Supreme Court Cases: Age of Jackson

In 1830, at the urging of President Andrew Jackson, the U. S. Congress passed the Indian Removal Act which authorized the President to grant the Indians unsettled land west of the Mississippi river in exchange for Indian land within existing state borders. The U. S Supreme Court under Chief Justice John Marshall first addressed the Indian lands question in an 1831 case Cherokee Nation v. Georgia. That case developed out of Georgia’s attempt to assert its jurisdiction over Cherokee land within the state of Georgia that was protected by federal treaty. The Supreme Court in that case ruled that it had no jurisdiction to hear the Cherokee request to prevent Georgia’s attempt. Marshall and the Court determined that the Cherokees were “a domestic, dependent nation (a ward of the United States), rather than “a sovereign nation.” By refusing to hear the case, the Court left the Cherokees at the mercy of the land-hungry state of Georgia. The Georgia legislature meanwhile passed a law requiring anyone other than Cherokees who lived on Indian territory to obtain a license from the state. Samuel Worcester and some other non-Cherokee missionaries settled and established a mission on Cherokee land at the request of the Cherokees but without a license from the state. The state then charged them with violation of the Georgia law. They were tried, convicted, and sentenced to four years of hard labor. Worcester and the other missionaries then appealed to the U. S. Supreme Court.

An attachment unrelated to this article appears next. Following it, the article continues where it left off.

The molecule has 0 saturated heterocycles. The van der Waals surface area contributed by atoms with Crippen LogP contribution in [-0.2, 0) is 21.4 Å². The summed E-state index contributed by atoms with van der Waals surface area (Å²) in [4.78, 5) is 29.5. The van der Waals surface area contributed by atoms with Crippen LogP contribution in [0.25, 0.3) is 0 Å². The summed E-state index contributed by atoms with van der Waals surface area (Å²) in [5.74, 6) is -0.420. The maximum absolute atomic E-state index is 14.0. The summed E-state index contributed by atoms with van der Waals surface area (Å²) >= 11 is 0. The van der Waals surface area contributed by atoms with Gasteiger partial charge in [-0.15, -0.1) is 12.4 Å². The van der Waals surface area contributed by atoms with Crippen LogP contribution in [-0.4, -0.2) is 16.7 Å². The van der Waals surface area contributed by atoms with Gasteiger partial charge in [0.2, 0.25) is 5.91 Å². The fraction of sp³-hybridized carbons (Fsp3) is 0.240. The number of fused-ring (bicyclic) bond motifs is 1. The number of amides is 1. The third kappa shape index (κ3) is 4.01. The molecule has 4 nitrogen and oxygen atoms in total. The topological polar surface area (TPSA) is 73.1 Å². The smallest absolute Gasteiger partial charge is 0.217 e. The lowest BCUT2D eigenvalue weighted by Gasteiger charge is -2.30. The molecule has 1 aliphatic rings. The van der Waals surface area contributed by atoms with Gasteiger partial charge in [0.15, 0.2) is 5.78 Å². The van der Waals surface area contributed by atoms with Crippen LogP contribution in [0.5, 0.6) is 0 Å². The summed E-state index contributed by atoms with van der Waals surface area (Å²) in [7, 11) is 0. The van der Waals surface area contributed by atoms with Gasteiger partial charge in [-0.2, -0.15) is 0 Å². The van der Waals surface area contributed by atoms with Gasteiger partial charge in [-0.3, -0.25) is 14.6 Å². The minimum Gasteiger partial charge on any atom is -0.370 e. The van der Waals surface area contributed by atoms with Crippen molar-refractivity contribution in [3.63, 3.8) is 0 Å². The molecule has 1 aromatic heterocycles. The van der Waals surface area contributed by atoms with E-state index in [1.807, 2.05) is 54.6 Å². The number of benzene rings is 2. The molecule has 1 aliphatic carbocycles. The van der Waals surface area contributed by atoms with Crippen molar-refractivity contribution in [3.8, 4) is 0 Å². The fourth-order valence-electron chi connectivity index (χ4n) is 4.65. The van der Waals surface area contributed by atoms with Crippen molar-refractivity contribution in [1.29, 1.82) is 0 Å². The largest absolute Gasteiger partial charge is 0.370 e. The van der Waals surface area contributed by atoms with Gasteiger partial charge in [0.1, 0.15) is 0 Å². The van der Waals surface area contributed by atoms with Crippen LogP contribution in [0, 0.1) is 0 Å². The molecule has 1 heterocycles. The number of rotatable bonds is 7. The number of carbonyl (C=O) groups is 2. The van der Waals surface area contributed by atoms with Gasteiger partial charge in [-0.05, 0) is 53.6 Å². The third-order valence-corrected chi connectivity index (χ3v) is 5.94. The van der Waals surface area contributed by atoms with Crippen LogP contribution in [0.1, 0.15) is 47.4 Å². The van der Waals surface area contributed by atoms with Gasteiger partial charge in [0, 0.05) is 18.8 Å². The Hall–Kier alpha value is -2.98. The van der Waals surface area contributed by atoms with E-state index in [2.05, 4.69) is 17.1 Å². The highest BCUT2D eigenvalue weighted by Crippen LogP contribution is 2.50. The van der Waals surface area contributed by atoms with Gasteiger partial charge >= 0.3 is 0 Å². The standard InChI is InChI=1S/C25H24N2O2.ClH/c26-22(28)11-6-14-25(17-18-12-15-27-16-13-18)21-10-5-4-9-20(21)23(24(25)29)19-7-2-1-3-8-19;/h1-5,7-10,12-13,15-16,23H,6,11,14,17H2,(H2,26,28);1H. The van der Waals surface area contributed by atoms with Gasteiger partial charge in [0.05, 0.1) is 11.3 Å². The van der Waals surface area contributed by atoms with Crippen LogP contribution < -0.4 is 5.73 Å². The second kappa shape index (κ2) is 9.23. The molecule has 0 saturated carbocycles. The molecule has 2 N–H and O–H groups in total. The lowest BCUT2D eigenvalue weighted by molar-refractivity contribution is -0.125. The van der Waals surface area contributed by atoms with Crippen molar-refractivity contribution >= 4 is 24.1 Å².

Speaking through Chief Justice John Marshall in Worcester v. Georgia, the Supreme Court ruled in favor of Worcester and the Cherokees. Marshall wrote that citizens of Georgia had no right to enter Cherokee land “but with the assent of the Cherokees themselves, or in conformity with treaties, and with the acts of Congress. The whole intercourse between the United States and this nation, is, by our Constitution and laws, vested in the government of the United States.” Therefore, Marshall concluded, “the acts of Georgia are repugnant to the Constitution, laws, and treaties of the United States.”

The Indians thus achieved a significant legal victory. However, this significant legal victory became an unfortunate chapter in American history. When President Andrew Jackson heard of the Supreme Court’s decision, he supposedly remarked, “John Marshall has made his decision, now let him enforce it.” In one of the dark pages in American history, the Indians were compelled to leave their native land and move west to Oklahoma Territory. In what is referred to as “the Trail of Tears,” many did not survive the move.